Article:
All’s Faire in Middle School

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All’s Faire in Middle School

by Victoria Jamieson

 

All’s Faire in Middle School is the story of Imogene’s journey through the first few months of middle school.  Remember when you first started middle school and you didn’t know who you were yet?  I personally remember buying clothes and shoes that looked like everyone else’s, and being embarrassed of my family, although they weren’t any better or worse than my friends’ families.  I knew who the popular kids were and aspired to be friends with them, and looked down on the awkward ones.  These are the struggles that Impy faces when she starts Middle School after being homeschooled for all of elementary.  Impy’s parents aren’t rich, and they aren’t like her friends’ parents in that they are a part of the local annual Renaissance Faire.  Although Impy loves being part of the Faire, she isn’t sure if being herself is the right thing to do.  She finds herself hurting people she cares about and making a fool of herself to impress people she doesn’t really care about in the first place, and she has to find her way out of this very relatable situation without making everything worse.

What I liked about this book is that it’s very relatable.  It’s been awhile, but I can remember the sting of being embarrassed in middle school when what other people thought was the most important thing.  I remember my parents offering to buy me running shoes when I joined the cross country team, but I wouldn’t let them, because the running shoes were neon and ugly, and I only wanted the suede shoes with the star on the side (Converse).  I left the shoe store disappointed.  In this graphic novel (that is perfect for my sixth graders, by the way), Impy makes some choices that she has to live with, and that is a very important thing to expose sixth graders to.

What I didn’t like about this book was the angst I felt.  Regardless of the choices Impy made, not everything was her fault, and that irritated me the way it would irritate a middle schooler.  There was a situation where Impy faced consequences when others at fault were not caught!  Ugh- the frustration of being a tween came back to me.  That is a sign of good writing if it can bring out those emotions after so many years!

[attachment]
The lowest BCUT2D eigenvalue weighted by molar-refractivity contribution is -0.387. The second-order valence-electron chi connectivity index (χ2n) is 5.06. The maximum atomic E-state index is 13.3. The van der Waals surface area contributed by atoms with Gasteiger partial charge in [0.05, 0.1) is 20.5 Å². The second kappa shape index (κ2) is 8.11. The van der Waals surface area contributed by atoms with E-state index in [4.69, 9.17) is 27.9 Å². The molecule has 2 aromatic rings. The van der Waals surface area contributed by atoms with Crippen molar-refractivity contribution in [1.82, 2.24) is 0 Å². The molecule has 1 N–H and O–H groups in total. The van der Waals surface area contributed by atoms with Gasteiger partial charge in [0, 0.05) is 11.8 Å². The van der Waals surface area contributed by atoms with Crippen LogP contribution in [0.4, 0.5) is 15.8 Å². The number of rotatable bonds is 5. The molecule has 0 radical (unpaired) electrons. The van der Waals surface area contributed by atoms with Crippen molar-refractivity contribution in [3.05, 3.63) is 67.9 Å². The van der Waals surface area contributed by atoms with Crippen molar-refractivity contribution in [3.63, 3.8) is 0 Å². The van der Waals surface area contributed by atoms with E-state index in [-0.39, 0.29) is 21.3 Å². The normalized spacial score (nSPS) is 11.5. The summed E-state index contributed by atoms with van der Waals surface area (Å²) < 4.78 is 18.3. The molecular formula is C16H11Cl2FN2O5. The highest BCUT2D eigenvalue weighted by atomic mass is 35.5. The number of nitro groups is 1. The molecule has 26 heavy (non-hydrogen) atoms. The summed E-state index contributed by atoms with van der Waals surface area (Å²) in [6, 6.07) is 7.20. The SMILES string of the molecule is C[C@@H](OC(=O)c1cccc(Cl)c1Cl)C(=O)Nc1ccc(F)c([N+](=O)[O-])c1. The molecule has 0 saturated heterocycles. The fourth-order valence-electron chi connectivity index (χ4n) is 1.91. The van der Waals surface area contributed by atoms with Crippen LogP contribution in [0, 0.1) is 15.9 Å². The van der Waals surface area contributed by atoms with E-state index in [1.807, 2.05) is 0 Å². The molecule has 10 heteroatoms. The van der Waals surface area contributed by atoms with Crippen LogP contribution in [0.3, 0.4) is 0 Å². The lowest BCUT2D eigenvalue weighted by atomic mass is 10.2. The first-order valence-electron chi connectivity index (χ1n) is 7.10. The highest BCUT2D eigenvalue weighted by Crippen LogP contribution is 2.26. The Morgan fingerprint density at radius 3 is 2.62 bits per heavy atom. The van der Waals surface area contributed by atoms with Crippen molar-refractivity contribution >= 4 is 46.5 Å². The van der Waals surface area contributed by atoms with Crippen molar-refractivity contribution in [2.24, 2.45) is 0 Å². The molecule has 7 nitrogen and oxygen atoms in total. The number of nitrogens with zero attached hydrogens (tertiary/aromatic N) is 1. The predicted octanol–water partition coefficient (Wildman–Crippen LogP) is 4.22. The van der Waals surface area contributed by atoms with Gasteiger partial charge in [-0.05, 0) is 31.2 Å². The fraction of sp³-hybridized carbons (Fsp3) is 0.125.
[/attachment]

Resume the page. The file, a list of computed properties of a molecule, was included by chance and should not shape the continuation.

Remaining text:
Book 34 of 40

 

P.S.  This is book 82 of 2017!  But who’s counting?

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Roller Girl

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Roller Girl (paperback)

by Victoria Jamieson

AR Level 3.2, 2 points

Newbery Honor

 

Roller Girl is a cute and very relatable story about a girl name Astrid and her new passion for roller derby.  She watches the girls skate around the track and decides to join their summer camp, assuming her best friend Nicole will join her, but Nicole decides to go to ballet camp instead.  Astrid learns a lot about herself as a friend and we as the reader remember what it was like to be 12.

What I liked about this book was how relatable it was.  I remember struggling to figure out who my friends were at that age, as well as who I was and what I really liked.  I wanted to think I was the best, being competitive, and was often disappointed when others were better than I was.  One particular part really hit home with me, when Astrid was told she didn’t earn the spot she wanted because of her team spirit.  She was her own worst enemy.  I think this book is really going to appeal to the kids in my class, especially the girls.  I am certain it won’t see my shelves!

What I didn’t like about this book was that it ended too soon.  I am hoping she follows in Telgemaier’s steps and continues to write about her experiences.  Luckily, on the author’s website (http://www.victoriajamieson.com/), she posts webcomics so I can get my fix!

If you haven’t read Smile, Drama, Sisters, Sunny Side Up, or El Deafo, you must.  Graphic novels have become really popular (especially with my girls), and I look forward to new discoveries.  Recommendations welcome!

Book 28 of 40 (year 2)